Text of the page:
PEEK: Electrical Characteristics of the Suspension Insulator II

[Trade Journal]

Publication: American Institute Of Electrical Engineers

New York, NY, United States
vol. 39, no. 7, p. 623-630, col. 1-2


Electrical Characteristics of the Suspension Insulator--II.

 

The Line Insulator at the Higher Voltages

 

BY F. W. PEEK, Jr.

General Electric Co., Pittsfield, Mass.

 

IT is the purpose of this paper to review the duties of the line insulator at voltages above 100 kv. and compare them with the duties imposed by the lower voltages. It seems desirable to do this at the present time in order to predict the reliability of future high-voltage lines as compared with those at present in operation, and to point out what changes, if any, are necessary in present practise. The discussion is based in general upon data and operating experiences of many investigations and, in particular, upon extensive investigations made by the author during the last few years. Quite complete data on that phase of the author's investigation dealing with voltage distribution will be given.

 

PRESENT STATUS

 

At the present voltages the problem is primarily a mechanical one. Mechanically, porcelain would never be selected as a line support. It is unreliable in tension, subject to cracking, and if made in large pieces subject to porosity. The greatest care is necessary in manufacture to secure a uniform, tough, non-brittle material, free from porosity. Unfortunately it is the only material that we know of at the present time that will withstand the weather without the carbonization and deterioration of organic compounds under the electrical stress.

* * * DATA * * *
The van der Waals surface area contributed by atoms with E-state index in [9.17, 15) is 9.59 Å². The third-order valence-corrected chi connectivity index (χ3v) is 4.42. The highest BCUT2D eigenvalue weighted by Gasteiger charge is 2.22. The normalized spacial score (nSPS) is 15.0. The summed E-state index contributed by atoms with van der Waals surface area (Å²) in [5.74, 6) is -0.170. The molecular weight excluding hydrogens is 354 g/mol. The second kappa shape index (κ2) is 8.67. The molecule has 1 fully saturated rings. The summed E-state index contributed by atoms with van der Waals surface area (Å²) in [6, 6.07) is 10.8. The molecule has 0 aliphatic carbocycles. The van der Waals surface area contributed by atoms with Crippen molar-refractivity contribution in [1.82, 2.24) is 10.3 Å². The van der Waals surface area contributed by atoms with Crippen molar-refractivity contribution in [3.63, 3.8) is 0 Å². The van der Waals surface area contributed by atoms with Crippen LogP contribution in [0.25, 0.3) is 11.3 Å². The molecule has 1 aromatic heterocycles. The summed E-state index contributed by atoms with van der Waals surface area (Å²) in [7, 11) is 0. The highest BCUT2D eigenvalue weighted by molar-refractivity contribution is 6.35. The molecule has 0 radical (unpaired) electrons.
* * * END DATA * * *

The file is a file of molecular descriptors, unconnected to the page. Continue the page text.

Generally after three to five years of more or less successful operation, insulators selected by the most careful electrical tests begin to fail rapidly. There are of course exceptions, but the experience is quite general and most operating companies anticipate breakdown by periodic tests designed to weed out faulty units.

The apparent deterioration of porcelain is generally due to one of the following causes:

1. Gradual mechanical cracking, due to expansion of cement or tight-fitting metal parts, or to internal firing strains or brittle porcelain.

2. Gradual absorption of moisture due to porosity.

The greater part of the trouble has been due to cracking under stresses caused by expansion of cement or of tight-fitting or cemented-in metal parts. Cracking may also be caused by uneven expansion in very thick porcelain parts of different shapes.

The foregoing causes of deterioration are well verified in practise, because the type of insulator in which the porcelain units are strung together by loose fitting metal parts or cables shows no deterioration after ten years or more of service. This was found to be so even when some of the earlier units were made of poor material. The absorption of moisture seems to be due to a considerable extent to breathing. The presence of a damp sponge of cement is thus also undesirable from this standpoint as it keeps moist the air breathed by the porcelain.

The solution of the deterioration problem seems to be to start with a design as free as possible from expansion troubles and the selection of a tough, non-porous porcelain. Years of service have been the best criterion of design. Regarding the selection of material, no present, practical electrical test will anticipate future cracking due to internal strains or brittle porcelain or will indicate porosity in dry porcelain. The desired results can probably best be attained by testing a small percentage of the product to destruction from day to day after the usual electrical and inspection tests have been made, the object being to determine if the product is up to the standard and of uniform quality. This idea is not new, but is used in the manufacture of lamps and in other industries. Electrical, mechanical and porosity uniformity tests are necessary. Extremely accurate tests are not necessary, but it is necessary to have tests that can be quickly made so that any fault can be at